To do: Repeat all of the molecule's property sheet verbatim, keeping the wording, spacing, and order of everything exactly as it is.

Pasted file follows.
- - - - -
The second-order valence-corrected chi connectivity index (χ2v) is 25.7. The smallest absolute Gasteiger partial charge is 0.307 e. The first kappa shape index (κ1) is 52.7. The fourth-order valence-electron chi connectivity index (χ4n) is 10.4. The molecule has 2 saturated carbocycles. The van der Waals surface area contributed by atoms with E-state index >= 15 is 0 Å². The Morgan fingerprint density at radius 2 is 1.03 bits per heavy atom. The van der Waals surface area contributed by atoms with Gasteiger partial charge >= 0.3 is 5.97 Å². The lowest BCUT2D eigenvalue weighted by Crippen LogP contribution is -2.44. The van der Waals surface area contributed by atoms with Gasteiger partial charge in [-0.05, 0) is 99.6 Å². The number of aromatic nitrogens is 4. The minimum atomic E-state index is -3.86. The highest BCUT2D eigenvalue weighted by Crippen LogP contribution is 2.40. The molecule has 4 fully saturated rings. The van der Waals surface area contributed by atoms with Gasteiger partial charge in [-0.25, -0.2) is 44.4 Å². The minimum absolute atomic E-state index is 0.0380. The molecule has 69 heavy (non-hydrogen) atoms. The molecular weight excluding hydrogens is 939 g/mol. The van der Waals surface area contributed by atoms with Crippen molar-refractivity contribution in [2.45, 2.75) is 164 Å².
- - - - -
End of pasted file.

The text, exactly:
The second-order valence-corrected chi connectivity index (χ2v) is 25.7. The smallest absolute Gasteiger partial charge is 0.307 e. The first kappa shape index (κ1) is 52.7. The fourth-order valence-electron chi connectivity index (χ4n) is 10.4. The molecule has 2 saturated carbocycles. The van der Waals surface area contributed by atoms with E-state index >= 15 is 0 Å². The Morgan fingerprint density at radius 2 is 1.03 bits per heavy atom. The van der Waals surface area contributed by atoms with Gasteiger partial charge >= 0.3 is 5.97 Å². The lowest BCUT2D eigenvalue weighted by Crippen LogP contribution is -2.44. The van der Waals surface area contributed by atoms with Gasteiger partial charge in [-0.05, 0) is 99.6 Å². The number of aromatic nitrogens is 4. The minimum atomic E-state index is -3.86. The highest BCUT2D eigenvalue weighted by Crippen LogP contribution is 2.40. The molecule has 4 fully saturated rings. The van der Waals surface area contributed by atoms with Gasteiger partial charge in [-0.25, -0.2) is 44.4 Å². The minimum absolute atomic E-state index is 0.0380. The molecule has 69 heavy (non-hydrogen) atoms. The molecular weight excluding hydrogens is 939 g/mol. The van der Waals surface area contributed by atoms with Crippen molar-refractivity contribution in [2.45, 2.75) is 164 Å².